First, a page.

CHAPEL HILL, N.C. – Here’s another entry for Ripley’s Believe It or Not: Bear markets in stocks are more likely to begin when interest rates are falling than when they’re rising.
That’s important information to keep in mind at a time when inflation is at a 40-year high and interest rates are steadily rising. In the wake of this month’s report of higher-than-anticipated inflation, economists increasingly expect that the Federal Reserve will raise hikes at each of its meetings this year until at least the fall—and have increased the probability of a half-a-percentage point hike in March rather than one half that size.
But the data don’t lie. Consider what I found upon analyzing the trend of the 10-year Treasury yield
prior to the 17 bear markets since 1962 that appear in the bear-and-bull-market calendar maintained by Ned Davis Research. (I began my analysis then because that is the earliest year for which the U.S. Treasury has historical data for the 10-year Treasury.) In 10 of those 17 bear markets, the 10-year yield on the day the bear market began was lower than where it stood three months previously.
In the current case, in contrast, interest rates have risen markedly: The 10-year yield is at 2.01% today versus 1.56% three months ago.
These results don’t guarantee that we’re not in the beginning stages of a new bear market, I hasten to emphasize. After all, seven of the last 17 bear markets did begin at a time when, like now, the 10-year yield over the trailing three months had risen. Indeed, it’s possible that a bear market began in early January, when the S&P 500 index
hit what so far is its all-time high. It currently is about 4% below that high.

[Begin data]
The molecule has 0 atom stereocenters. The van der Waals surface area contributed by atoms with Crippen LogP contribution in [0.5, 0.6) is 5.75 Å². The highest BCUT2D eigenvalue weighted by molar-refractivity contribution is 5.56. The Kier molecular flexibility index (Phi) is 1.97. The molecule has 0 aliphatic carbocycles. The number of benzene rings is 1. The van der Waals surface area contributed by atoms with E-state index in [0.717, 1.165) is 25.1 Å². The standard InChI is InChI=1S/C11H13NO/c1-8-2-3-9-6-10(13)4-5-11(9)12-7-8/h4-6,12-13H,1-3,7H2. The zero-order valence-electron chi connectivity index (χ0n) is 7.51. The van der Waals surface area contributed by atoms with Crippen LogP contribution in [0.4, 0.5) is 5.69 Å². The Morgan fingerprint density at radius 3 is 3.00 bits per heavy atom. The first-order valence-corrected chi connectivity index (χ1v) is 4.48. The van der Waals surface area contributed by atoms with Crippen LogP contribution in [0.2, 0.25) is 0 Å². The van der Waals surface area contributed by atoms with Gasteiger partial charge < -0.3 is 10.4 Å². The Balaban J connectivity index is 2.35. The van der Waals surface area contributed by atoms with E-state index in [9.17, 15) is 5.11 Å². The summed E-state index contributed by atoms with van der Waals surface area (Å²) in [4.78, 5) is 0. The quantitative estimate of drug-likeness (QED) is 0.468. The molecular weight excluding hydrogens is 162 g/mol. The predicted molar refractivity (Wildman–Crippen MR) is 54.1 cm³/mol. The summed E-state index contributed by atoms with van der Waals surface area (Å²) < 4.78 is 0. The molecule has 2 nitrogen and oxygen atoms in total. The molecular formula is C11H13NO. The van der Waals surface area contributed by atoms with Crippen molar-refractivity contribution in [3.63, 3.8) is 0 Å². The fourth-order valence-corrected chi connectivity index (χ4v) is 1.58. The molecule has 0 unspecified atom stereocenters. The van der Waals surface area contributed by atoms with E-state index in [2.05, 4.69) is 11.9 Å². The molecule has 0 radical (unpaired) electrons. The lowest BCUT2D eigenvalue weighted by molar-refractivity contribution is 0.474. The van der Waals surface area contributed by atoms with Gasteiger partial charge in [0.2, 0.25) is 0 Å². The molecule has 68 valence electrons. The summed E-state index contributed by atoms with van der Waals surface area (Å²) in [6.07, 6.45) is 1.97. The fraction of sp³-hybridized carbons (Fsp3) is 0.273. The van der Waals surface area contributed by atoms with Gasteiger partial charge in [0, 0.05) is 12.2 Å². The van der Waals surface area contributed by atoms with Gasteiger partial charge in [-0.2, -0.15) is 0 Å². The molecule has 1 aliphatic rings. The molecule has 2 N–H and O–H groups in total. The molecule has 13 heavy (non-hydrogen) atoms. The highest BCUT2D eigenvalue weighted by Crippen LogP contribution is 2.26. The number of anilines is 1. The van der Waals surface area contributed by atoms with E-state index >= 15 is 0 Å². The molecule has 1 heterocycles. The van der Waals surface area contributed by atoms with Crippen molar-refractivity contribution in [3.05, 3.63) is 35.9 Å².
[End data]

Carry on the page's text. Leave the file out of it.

The proper conclusion is that interest-rate trends are an unreliable guide to when bear markets will begin. That in turn means that if interest rates were magically to come down in coming months, the bulls shouldn’t necessarily breathe a sigh of relief.
Why rising rates don’t necessarily cause a bear market
The reason that many of you are surprised by my findings is that you are guilty of something economists call “money illusion” or “inflation illusion.” I discussed these illusions at greater length earlier this month, but in a nutshell they arise when you try to compare a nominal rate (unadjusted by inflation) with a real rate (adjusted by inflation).
As a result, investors will incorrectly update their stock-market valuations in the wake of higher inflation and interest rates. They will, quite properly, discount future years’ earnings at a higher rate, with the result that the present value of those future earnings is lowered. But that’s only half the equation. They fail to recognize that, when inflation is higher, future years’ earnings tend to grow faster than they would have otherwise.
These two effects of higher inflation and interest rates at least somewhat cancel each other out. Nominal earnings will be higher, but they must be discounted at a greater rate back to present value. Inflation and money illusion is recognizing the second of these two consequences but not the first.
The bottom line? Higher inflation and interest rates are not necessarily the threat to the bull market that most assume that they are.
Mark Hulbert is a regular contributor to MarketWatch. His Hulbert Ratings tracks investment newsletters that pay a flat fee to be audited. He can be reached at firstname.lastname@example.org.